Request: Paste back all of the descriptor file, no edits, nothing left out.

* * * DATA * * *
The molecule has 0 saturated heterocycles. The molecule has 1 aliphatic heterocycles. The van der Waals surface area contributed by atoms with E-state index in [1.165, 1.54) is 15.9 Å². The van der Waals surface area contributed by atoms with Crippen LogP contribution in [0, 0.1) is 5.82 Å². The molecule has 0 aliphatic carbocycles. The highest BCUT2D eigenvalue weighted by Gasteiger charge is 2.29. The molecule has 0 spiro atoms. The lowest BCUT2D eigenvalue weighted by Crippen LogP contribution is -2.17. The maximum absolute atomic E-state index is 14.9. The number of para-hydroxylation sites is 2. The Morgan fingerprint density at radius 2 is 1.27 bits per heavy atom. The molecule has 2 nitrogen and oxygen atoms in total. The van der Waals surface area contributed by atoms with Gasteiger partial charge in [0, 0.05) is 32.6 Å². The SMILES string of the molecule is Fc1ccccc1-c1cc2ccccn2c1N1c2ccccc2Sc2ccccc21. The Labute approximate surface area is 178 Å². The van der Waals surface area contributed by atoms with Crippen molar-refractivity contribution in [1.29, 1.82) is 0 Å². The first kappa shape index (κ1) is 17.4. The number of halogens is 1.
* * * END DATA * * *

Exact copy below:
The molecule has 0 saturated heterocycles. The molecule has 1 aliphatic heterocycles. The van der Waals surface area contributed by atoms with E-state index in [1.165, 1.54) is 15.9 Å². The van der Waals surface area contributed by atoms with Crippen LogP contribution in [0, 0.1) is 5.82 Å². The molecule has 0 aliphatic carbocycles. The highest BCUT2D eigenvalue weighted by Gasteiger charge is 2.29. The molecule has 0 spiro atoms. The lowest BCUT2D eigenvalue weighted by Crippen LogP contribution is -2.17. The maximum absolute atomic E-state index is 14.9. The number of para-hydroxylation sites is 2. The Morgan fingerprint density at radius 2 is 1.27 bits per heavy atom. The molecule has 2 nitrogen and oxygen atoms in total. The van der Waals surface area contributed by atoms with Gasteiger partial charge in [0, 0.05) is 32.6 Å². The SMILES string of the molecule is Fc1ccccc1-c1cc2ccccn2c1N1c2ccccc2Sc2ccccc21. The Labute approximate surface area is 178 Å². The van der Waals surface area contributed by atoms with Crippen molar-refractivity contribution in [1.29, 1.82) is 0 Å². The first kappa shape index (κ1) is 17.4. The number of halogens is 1.